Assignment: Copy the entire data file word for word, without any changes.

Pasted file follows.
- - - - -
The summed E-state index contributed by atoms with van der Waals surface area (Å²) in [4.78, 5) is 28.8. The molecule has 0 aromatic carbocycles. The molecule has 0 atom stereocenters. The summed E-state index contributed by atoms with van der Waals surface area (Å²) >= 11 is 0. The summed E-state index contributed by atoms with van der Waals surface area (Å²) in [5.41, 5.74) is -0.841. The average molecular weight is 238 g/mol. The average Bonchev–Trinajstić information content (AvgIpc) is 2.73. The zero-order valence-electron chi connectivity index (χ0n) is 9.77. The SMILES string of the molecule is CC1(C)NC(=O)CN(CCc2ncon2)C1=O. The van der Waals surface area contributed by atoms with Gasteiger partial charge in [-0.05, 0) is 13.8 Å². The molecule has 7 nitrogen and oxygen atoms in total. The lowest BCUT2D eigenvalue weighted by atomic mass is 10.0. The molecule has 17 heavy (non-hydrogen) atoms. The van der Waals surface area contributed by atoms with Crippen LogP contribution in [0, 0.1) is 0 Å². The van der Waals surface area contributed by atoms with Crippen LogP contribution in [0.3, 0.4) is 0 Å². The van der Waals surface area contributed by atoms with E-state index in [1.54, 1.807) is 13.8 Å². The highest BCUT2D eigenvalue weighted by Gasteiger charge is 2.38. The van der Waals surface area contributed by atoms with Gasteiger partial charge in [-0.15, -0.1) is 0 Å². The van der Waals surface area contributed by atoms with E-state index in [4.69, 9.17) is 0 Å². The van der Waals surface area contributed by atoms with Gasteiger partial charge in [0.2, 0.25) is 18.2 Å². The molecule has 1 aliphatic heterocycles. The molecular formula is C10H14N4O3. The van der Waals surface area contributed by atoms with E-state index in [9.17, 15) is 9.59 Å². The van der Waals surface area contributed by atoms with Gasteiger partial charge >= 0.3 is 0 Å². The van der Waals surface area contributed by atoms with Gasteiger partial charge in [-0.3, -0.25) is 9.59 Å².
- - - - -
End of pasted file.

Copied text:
The summed E-state index contributed by atoms with van der Waals surface area (Å²) in [4.78, 5) is 28.8. The molecule has 0 aromatic carbocycles. The molecule has 0 atom stereocenters. The summed E-state index contributed by atoms with van der Waals surface area (Å²) >= 11 is 0. The summed E-state index contributed by atoms with van der Waals surface area (Å²) in [5.41, 5.74) is -0.841. The average molecular weight is 238 g/mol. The average Bonchev–Trinajstić information content (AvgIpc) is 2.73. The zero-order valence-electron chi connectivity index (χ0n) is 9.77. The SMILES string of the molecule is CC1(C)NC(=O)CN(CCc2ncon2)C1=O. The van der Waals surface area contributed by atoms with Gasteiger partial charge in [-0.05, 0) is 13.8 Å². The molecule has 7 nitrogen and oxygen atoms in total. The lowest BCUT2D eigenvalue weighted by atomic mass is 10.0. The molecule has 17 heavy (non-hydrogen) atoms. The van der Waals surface area contributed by atoms with Crippen LogP contribution in [0, 0.1) is 0 Å². The van der Waals surface area contributed by atoms with Crippen LogP contribution in [0.3, 0.4) is 0 Å². The van der Waals surface area contributed by atoms with E-state index in [1.54, 1.807) is 13.8 Å². The highest BCUT2D eigenvalue weighted by Gasteiger charge is 2.38. The van der Waals surface area contributed by atoms with Gasteiger partial charge in [-0.15, -0.1) is 0 Å². The van der Waals surface area contributed by atoms with E-state index in [4.69, 9.17) is 0 Å². The van der Waals surface area contributed by atoms with Gasteiger partial charge in [0.2, 0.25) is 18.2 Å². The molecule has 1 aliphatic heterocycles. The molecular formula is C10H14N4O3. The van der Waals surface area contributed by atoms with E-state index in [9.17, 15) is 9.59 Å². The van der Waals surface area contributed by atoms with Gasteiger partial charge >= 0.3 is 0 Å². The van der Waals surface area contributed by atoms with Gasteiger partial charge in [-0.3, -0.25) is 9.59 Å².